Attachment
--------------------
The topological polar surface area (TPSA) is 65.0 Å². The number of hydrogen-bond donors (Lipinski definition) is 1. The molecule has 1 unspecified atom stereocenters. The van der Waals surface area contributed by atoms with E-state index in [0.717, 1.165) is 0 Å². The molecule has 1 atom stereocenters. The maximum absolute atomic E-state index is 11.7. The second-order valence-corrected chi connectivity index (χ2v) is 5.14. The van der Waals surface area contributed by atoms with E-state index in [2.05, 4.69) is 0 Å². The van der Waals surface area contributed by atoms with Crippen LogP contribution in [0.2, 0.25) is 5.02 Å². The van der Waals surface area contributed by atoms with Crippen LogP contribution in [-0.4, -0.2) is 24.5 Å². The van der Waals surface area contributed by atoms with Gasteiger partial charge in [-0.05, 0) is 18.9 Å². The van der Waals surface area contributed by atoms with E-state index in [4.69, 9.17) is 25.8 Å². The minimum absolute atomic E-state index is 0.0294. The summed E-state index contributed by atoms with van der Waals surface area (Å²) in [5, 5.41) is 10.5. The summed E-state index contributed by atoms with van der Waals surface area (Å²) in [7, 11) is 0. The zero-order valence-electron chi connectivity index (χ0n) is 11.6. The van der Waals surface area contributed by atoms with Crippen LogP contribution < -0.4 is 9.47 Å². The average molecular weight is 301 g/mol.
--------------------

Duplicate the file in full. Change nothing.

The topological polar surface area (TPSA) is 65.0 Å². The number of hydrogen-bond donors (Lipinski definition) is 1. The molecule has 1 unspecified atom stereocenters. The van der Waals surface area contributed by atoms with E-state index in [0.717, 1.165) is 0 Å². The molecule has 1 atom stereocenters. The maximum absolute atomic E-state index is 11.7. The second-order valence-corrected chi connectivity index (χ2v) is 5.14. The van der Waals surface area contributed by atoms with E-state index in [2.05, 4.69) is 0 Å². The van der Waals surface area contributed by atoms with Crippen LogP contribution in [0.2, 0.25) is 5.02 Å². The van der Waals surface area contributed by atoms with Crippen LogP contribution in [-0.4, -0.2) is 24.5 Å². The van der Waals surface area contributed by atoms with Gasteiger partial charge in [-0.05, 0) is 18.9 Å². The van der Waals surface area contributed by atoms with E-state index in [4.69, 9.17) is 25.8 Å². The minimum absolute atomic E-state index is 0.0294. The summed E-state index contributed by atoms with van der Waals surface area (Å²) in [5, 5.41) is 10.5. The summed E-state index contributed by atoms with van der Waals surface area (Å²) in [7, 11) is 0. The zero-order valence-electron chi connectivity index (χ0n) is 11.6. The van der Waals surface area contributed by atoms with Crippen LogP contribution < -0.4 is 9.47 Å². The average molecular weight is 301 g/mol.